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Youth is the Rotary theme for the month of May. The happy baby in the photo to the left is our granddaughter, Josie. Every Rotarian needs to be thinking about what his or her club is doing to support youth and to make Rotary and Rotary Clubs attractive to the next generation of Rotarian.
 
Rotary International has fantastic youth programs - Youth Exchange (both "Long Term" and "Short Term"), Rotaract, Interact and RYLA. Plus, Rotary clubs have created their own youth projects - like "Adventures" in Citizenship, Human Rights, Agriculture and many more. 
 
In this Bulletin District Youth Chair Michael Craig has submitted stories on exciting developments regarding Rotary Youth Programs and Services in D7820 as well as a report on this year's "outbound" Youth Exchangers orientation weekend.
 
If clubs want to continue to be relevant for new and current members and to continue to attract and retain quality members, clubs need to change. Read all about how clubs in this district have taken advantage of the 2016 Council on Legislation to do just that!
 
Also in this Bulletin:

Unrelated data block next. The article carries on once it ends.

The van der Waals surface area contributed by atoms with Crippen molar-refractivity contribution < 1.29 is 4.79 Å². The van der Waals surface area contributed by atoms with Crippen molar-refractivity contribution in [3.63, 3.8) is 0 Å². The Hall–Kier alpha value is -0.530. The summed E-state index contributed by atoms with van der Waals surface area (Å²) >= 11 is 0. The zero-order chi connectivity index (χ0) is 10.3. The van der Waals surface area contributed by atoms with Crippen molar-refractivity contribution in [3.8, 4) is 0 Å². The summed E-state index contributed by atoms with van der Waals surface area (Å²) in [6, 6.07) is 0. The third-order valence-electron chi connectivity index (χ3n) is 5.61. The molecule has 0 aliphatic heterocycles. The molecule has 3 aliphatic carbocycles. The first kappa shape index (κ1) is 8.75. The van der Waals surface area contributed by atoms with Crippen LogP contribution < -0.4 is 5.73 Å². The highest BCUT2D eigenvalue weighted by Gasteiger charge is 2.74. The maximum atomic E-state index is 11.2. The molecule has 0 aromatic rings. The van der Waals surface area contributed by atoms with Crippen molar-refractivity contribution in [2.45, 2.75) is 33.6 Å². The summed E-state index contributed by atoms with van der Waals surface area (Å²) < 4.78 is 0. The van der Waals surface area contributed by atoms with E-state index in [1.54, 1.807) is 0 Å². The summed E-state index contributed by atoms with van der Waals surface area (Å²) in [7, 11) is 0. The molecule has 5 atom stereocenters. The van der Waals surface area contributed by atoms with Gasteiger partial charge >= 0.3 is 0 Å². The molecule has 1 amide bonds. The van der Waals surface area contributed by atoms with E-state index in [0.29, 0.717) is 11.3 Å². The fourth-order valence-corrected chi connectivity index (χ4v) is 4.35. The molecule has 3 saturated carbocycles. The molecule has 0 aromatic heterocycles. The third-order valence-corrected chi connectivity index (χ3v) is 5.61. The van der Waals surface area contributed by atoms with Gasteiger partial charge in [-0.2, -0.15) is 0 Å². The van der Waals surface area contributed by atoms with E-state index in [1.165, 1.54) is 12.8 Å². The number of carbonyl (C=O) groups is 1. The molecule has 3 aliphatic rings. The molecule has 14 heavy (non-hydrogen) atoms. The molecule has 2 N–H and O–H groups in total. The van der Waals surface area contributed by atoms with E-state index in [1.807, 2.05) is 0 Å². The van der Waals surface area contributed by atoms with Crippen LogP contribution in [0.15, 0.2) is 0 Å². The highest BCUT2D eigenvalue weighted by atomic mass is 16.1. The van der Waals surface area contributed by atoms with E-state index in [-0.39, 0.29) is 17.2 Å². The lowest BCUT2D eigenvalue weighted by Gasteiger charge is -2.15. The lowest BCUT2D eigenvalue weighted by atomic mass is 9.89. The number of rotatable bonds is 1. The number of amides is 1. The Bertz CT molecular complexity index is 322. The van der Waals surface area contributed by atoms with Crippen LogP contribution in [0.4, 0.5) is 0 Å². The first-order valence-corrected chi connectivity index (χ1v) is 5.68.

• June 30th deadline to propose resolutions at the 2018 Council on Resolutions.
  • Mark your calendar for the June 17th DG Changeover Event in Pictou.
  • Do you have a high performing club?
Finally, The District Conference is set to go ahead at end of the month and registration numbers are very healthy. There is room for more at Thursday's Professional Development Day but the Youth Conference for Youth Exchange students and Interacters is SOLD OUT! 
 
Yours in Rotary Service,
 
DG Don
Exciting News on Youth Programs in D7820!
 Short Term Exchange Program (STEP)
 
New in 2018-2019, District 7820 will begin offering youth aged 15-19 the opportunity to go on short term (summer) exchanges.  Under STEP, Rotary matches students in two countries for a family-to-family exchange. The families then plan a reciprocal exchange for the students in July-August, with the 2 students together in Canada one month and in the other country the other month.